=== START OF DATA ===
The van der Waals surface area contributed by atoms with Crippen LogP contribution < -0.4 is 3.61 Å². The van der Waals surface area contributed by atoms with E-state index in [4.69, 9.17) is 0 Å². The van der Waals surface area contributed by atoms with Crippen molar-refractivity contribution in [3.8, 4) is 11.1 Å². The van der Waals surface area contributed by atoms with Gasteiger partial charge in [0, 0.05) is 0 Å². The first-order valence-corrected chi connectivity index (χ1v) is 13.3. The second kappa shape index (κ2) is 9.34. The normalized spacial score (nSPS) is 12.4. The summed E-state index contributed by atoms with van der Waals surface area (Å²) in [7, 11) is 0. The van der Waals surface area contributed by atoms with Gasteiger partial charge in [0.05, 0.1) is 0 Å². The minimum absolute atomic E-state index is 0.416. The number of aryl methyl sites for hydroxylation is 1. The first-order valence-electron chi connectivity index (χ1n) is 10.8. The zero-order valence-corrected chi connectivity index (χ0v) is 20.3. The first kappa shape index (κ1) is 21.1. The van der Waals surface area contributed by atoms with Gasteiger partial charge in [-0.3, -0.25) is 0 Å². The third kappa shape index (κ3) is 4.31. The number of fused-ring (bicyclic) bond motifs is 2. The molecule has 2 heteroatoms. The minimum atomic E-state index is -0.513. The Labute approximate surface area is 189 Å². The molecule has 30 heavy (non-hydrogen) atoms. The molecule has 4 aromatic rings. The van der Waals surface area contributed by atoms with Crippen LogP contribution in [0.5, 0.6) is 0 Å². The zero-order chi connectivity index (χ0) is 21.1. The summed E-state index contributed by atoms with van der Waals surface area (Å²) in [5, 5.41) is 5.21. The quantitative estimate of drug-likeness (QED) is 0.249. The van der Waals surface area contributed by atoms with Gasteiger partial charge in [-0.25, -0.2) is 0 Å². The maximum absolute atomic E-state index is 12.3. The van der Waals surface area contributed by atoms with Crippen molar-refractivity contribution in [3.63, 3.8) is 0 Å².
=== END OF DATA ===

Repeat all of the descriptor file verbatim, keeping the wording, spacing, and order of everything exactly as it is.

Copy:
The van der Waals surface area contributed by atoms with Crippen LogP contribution < -0.4 is 3.61 Å². The van der Waals surface area contributed by atoms with E-state index in [4.69, 9.17) is 0 Å². The van der Waals surface area contributed by atoms with Crippen molar-refractivity contribution in [3.8, 4) is 11.1 Å². The van der Waals surface area contributed by atoms with Gasteiger partial charge in [0, 0.05) is 0 Å². The first-order valence-corrected chi connectivity index (χ1v) is 13.3. The second kappa shape index (κ2) is 9.34. The normalized spacial score (nSPS) is 12.4. The summed E-state index contributed by atoms with van der Waals surface area (Å²) in [7, 11) is 0. The van der Waals surface area contributed by atoms with Gasteiger partial charge in [0.05, 0.1) is 0 Å². The minimum absolute atomic E-state index is 0.416. The number of aryl methyl sites for hydroxylation is 1. The first-order valence-electron chi connectivity index (χ1n) is 10.8. The zero-order valence-corrected chi connectivity index (χ0v) is 20.3. The first kappa shape index (κ1) is 21.1. The van der Waals surface area contributed by atoms with Gasteiger partial charge in [-0.3, -0.25) is 0 Å². The third kappa shape index (κ3) is 4.31. The number of fused-ring (bicyclic) bond motifs is 2. The molecule has 2 heteroatoms. The minimum atomic E-state index is -0.513. The Labute approximate surface area is 189 Å². The molecule has 30 heavy (non-hydrogen) atoms. The molecule has 4 aromatic rings. The van der Waals surface area contributed by atoms with Crippen LogP contribution in [0.5, 0.6) is 0 Å². The zero-order chi connectivity index (χ0) is 21.1. The summed E-state index contributed by atoms with van der Waals surface area (Å²) in [5, 5.41) is 5.21. The quantitative estimate of drug-likeness (QED) is 0.249. The van der Waals surface area contributed by atoms with Gasteiger partial charge in [-0.25, -0.2) is 0 Å². The maximum absolute atomic E-state index is 12.3. The van der Waals surface area contributed by atoms with Crippen molar-refractivity contribution in [3.63, 3.8) is 0 Å².